Fishing in shallow water can be a challenge if you drive a motorboat, because of the need for the propeller to rotate below the lowest point in the boat’s hull, which practically means that even if the boat itself has a shallow draft, namely a few inches, once the propeller is running you can’t drive it in water that’s less than a foot deep. This is unfortunate, since shallow water fisheries are among the most productive, and are home to fish species that are popular among anglers, such as redfish and tarpon in the South, and largemouth bass practically everywhere. Alternative propulsion, such as poling practiced in flats fishing isn’t that practical because it’s too hard for the average angler, as well as too slow. Paddling works better for sight fishing, especially if you can paddle standing, and indeed, quite a few people fish shallow waters out of their kayaks, although only Wavewalk kayaks offer comfortable stand up paddling for everyone, and not just for small-size anglers who happen to be physically. The optimal solution is to fish either from a motorboat that’s stable, lightweight and narrow enough to offer effective and easy paddling, such as the Wavewalk 700 car-top skiff, or from a kayak that stable enough to be easily and effectively motorizes such as the Wavewalk 500. More shallow water fishing info: http://wavewalk.com/blog/shallow-water-fishing/
Whether you’re on a paddling or fishing trip in shallow water, you don’t want to have to turn back, or worse – get stuck somewhere because of underwater obstacles. Such obstacles may be rocks, tree roots, fallen branches and fallen trees that prevent you from reaching your destination, be it an interesting place to tour or a promising spot to fish in.
If you have to turn back the W solution is either to paddle backwards, or turn the boat, or turn yourself inside the cockpit and face the direction from which you came from: The W kayak is fully symmetrical front and back and it feels the same paddling forward and backward.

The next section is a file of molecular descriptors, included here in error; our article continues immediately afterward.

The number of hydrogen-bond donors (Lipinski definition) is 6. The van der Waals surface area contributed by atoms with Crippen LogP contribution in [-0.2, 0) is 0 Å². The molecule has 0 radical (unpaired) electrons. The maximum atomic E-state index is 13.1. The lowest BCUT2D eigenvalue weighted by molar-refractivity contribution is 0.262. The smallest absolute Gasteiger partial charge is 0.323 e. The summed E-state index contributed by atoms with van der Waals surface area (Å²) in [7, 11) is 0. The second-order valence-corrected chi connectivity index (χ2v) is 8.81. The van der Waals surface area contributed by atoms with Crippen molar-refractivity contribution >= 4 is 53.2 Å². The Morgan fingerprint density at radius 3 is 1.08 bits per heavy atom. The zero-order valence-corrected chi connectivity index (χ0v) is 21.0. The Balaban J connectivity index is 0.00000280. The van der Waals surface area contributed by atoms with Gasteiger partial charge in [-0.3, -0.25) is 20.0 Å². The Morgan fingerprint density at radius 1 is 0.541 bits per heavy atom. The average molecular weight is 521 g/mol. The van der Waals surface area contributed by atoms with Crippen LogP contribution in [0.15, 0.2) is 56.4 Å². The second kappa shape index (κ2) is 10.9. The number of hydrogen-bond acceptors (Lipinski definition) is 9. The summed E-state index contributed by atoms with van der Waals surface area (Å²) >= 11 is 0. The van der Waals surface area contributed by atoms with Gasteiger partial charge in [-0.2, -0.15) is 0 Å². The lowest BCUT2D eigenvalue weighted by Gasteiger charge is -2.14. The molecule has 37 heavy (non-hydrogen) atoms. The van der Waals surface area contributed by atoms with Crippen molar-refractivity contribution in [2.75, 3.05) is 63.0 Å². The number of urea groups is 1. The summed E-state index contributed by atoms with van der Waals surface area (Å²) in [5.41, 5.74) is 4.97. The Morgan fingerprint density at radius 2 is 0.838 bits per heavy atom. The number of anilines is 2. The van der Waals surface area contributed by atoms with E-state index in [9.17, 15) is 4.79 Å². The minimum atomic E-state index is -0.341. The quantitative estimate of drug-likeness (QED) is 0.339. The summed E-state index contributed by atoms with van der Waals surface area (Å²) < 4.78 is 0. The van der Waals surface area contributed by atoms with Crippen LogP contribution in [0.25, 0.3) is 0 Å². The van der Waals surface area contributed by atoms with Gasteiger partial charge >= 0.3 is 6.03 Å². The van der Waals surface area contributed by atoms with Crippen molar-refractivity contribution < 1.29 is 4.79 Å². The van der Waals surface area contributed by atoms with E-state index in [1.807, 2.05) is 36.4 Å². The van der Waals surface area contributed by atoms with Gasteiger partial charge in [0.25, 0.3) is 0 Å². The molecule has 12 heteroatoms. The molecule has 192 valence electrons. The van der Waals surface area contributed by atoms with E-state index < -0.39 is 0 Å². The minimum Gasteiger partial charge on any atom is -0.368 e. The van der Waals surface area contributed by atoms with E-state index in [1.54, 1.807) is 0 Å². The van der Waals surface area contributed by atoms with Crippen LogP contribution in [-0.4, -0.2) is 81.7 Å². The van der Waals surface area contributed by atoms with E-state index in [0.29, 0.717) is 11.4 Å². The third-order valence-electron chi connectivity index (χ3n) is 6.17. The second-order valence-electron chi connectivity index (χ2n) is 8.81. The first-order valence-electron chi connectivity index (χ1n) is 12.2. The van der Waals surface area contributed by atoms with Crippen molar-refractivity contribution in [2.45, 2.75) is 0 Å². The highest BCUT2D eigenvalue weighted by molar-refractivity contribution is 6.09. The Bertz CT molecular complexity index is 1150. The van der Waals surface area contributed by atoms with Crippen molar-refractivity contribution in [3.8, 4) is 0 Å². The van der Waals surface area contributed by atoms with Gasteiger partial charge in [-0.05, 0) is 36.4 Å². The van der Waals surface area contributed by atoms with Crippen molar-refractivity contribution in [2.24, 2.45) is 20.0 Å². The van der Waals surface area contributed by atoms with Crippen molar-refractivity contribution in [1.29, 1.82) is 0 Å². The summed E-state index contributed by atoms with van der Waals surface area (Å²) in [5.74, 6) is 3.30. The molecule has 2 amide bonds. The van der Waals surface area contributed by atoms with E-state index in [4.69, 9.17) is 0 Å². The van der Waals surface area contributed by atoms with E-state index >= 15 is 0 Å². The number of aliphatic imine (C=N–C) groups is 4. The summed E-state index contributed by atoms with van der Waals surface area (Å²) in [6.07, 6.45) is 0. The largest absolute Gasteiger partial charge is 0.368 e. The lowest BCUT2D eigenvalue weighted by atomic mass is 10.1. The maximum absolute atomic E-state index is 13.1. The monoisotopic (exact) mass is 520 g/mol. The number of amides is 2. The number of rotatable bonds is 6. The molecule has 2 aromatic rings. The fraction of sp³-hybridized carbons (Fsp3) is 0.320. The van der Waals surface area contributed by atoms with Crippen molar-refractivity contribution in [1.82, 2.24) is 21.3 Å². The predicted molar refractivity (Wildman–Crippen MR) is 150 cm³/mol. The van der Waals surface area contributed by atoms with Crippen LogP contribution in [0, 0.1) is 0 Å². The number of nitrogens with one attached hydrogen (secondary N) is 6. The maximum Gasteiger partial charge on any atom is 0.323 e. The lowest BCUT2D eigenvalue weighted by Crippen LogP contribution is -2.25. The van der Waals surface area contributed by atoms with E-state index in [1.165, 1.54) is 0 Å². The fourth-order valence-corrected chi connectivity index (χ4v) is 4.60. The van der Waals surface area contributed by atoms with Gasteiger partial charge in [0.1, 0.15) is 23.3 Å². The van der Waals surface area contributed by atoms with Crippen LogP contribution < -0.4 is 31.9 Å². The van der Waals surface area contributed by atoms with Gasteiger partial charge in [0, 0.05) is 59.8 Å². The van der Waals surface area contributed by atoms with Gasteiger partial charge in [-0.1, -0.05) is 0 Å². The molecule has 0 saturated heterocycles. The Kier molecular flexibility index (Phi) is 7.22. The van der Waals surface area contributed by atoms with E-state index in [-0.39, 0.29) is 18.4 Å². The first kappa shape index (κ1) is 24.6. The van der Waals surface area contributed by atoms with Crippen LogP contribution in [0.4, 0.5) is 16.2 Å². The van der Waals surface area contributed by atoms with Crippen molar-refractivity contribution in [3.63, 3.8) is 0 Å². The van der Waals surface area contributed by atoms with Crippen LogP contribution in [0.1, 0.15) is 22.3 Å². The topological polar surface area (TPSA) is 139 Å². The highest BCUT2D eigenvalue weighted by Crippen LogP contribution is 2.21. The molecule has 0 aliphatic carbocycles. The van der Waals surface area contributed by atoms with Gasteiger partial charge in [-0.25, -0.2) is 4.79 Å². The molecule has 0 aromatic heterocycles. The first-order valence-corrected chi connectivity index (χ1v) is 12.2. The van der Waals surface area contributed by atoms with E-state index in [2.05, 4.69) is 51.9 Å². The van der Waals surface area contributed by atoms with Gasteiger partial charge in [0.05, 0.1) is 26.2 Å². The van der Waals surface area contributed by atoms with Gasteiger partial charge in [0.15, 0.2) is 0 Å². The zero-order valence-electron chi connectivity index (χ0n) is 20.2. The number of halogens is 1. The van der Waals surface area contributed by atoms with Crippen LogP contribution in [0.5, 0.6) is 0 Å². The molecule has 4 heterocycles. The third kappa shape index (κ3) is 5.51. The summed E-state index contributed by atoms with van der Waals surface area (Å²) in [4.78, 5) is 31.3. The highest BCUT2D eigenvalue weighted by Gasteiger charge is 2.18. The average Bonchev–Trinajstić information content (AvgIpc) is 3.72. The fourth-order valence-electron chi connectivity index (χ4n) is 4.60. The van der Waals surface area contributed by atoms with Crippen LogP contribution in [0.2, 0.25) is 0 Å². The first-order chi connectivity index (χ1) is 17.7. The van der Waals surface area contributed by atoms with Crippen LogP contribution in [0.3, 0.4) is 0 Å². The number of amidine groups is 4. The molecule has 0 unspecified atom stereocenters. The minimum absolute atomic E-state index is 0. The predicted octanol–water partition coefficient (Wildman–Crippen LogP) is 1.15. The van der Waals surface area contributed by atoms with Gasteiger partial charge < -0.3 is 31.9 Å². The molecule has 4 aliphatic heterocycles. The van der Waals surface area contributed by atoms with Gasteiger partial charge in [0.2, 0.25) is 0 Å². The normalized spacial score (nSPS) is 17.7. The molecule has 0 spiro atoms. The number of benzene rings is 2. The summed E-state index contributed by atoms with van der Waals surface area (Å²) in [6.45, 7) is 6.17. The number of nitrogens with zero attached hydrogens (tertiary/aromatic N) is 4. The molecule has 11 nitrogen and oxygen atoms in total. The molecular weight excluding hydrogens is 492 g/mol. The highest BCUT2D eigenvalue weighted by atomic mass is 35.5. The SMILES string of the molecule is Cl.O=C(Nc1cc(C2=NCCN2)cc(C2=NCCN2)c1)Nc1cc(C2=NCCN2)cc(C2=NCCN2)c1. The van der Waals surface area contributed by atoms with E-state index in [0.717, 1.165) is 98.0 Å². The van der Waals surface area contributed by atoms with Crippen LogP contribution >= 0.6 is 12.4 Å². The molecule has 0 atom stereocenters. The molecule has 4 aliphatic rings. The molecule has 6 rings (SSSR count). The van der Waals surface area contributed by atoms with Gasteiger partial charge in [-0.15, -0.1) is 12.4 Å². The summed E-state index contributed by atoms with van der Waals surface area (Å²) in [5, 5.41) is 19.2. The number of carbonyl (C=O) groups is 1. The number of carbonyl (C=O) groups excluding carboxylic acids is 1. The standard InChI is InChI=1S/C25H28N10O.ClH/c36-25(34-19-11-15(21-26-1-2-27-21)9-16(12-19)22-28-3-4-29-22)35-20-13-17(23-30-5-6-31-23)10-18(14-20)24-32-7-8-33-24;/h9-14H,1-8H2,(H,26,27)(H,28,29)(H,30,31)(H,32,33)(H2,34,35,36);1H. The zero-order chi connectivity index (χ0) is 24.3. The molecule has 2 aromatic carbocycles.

Another strategy you can try is poling with your paddle (preferably the Wavewalk PSP), or going over the submerged obstacle – whether it’s top part is underwater or even a few inches above water: You position yourself at the back of the cockpit, thus raising your W kayak’s bow. Then you paddle forward full speed and try to get the boat to go as forward as possible over the barrier. If you succeeded in getting the middle of the boat pas the obstacle you’re almost there, and you’ll have to move swiftly to the front part of the cockpit and thus make your W kayak tilt forward and go over the obstacle. It may not be as easy as it sounds, but practice makes perfect, and in this case it’s fun too. It’s also great to know that you’ve gone where no other canoe or kayak could go… This video shows how it’s done:
Imagine you have a big boat, one that’s too big to beach. Well, you may actually own such a boat, and in such case you should be really interested in reading this post… Obviously, you’d need to tender this big boat with some kind of small boat, usually a dinghy. Why a dinghy? Because you need the thing to be really stable, protect you well, and enable you to carry provisions on board. For these reasons a traditional SOT or sit-in kayak might prove to be a bit problematic.
You may also want to use the little auxiliary boat just for fun and relaxation – maybe for paddling, or to go fishing in shallow waters. In this case the classic dinghy might be a bit awkward because rowing is OK for a short time if you really have to do it, but most people consider paddling to be more fun.
So, what’s the solution?
Read Cap’n Ron’s story about the beautiful ‘Ninja’ – his 42′ sailing boat, and the little green W Kayak that tenders it.
Jeff McGovern is a master kayak fisherman and W kayak fishing trailblazer from Palatka, Florida.
Here is what Jeff recently wrote me: